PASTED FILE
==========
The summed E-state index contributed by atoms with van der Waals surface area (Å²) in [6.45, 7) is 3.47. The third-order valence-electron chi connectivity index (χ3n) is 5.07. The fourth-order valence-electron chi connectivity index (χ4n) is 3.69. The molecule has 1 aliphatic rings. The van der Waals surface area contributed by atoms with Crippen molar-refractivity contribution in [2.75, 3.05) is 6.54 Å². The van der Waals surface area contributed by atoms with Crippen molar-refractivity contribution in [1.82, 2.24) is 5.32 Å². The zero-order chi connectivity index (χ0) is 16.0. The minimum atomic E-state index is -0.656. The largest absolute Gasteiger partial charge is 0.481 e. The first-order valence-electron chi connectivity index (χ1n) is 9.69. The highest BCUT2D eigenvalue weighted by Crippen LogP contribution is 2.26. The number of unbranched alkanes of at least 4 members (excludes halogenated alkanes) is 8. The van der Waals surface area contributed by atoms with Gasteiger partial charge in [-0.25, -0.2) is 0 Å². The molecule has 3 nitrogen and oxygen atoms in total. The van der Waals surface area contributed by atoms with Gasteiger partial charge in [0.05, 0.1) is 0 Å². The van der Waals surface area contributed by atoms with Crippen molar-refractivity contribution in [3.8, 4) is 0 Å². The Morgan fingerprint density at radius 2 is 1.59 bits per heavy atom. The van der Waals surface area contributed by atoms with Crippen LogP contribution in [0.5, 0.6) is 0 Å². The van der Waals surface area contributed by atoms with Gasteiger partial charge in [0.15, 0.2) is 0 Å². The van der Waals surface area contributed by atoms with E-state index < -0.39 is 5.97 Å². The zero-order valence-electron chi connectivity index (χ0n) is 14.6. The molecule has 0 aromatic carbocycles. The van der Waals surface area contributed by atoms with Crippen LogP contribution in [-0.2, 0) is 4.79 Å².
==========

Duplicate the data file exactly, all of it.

The summed E-state index contributed by atoms with van der Waals surface area (Å²) in [6.45, 7) is 3.47. The third-order valence-electron chi connectivity index (χ3n) is 5.07. The fourth-order valence-electron chi connectivity index (χ4n) is 3.69. The molecule has 1 aliphatic rings. The van der Waals surface area contributed by atoms with Crippen molar-refractivity contribution in [2.75, 3.05) is 6.54 Å². The van der Waals surface area contributed by atoms with Crippen molar-refractivity contribution in [1.82, 2.24) is 5.32 Å². The zero-order chi connectivity index (χ0) is 16.0. The minimum atomic E-state index is -0.656. The largest absolute Gasteiger partial charge is 0.481 e. The first-order valence-electron chi connectivity index (χ1n) is 9.69. The highest BCUT2D eigenvalue weighted by Crippen LogP contribution is 2.26. The number of unbranched alkanes of at least 4 members (excludes halogenated alkanes) is 8. The van der Waals surface area contributed by atoms with Gasteiger partial charge in [-0.25, -0.2) is 0 Å². The molecule has 3 nitrogen and oxygen atoms in total. The van der Waals surface area contributed by atoms with Gasteiger partial charge in [0.05, 0.1) is 0 Å². The van der Waals surface area contributed by atoms with Crippen molar-refractivity contribution in [3.8, 4) is 0 Å². The Morgan fingerprint density at radius 2 is 1.59 bits per heavy atom. The van der Waals surface area contributed by atoms with Crippen LogP contribution in [0.5, 0.6) is 0 Å². The van der Waals surface area contributed by atoms with Gasteiger partial charge in [0.15, 0.2) is 0 Å². The van der Waals surface area contributed by atoms with E-state index < -0.39 is 5.97 Å². The zero-order valence-electron chi connectivity index (χ0n) is 14.6. The molecule has 0 aromatic carbocycles. The van der Waals surface area contributed by atoms with Crippen LogP contribution in [-0.2, 0) is 4.79 Å².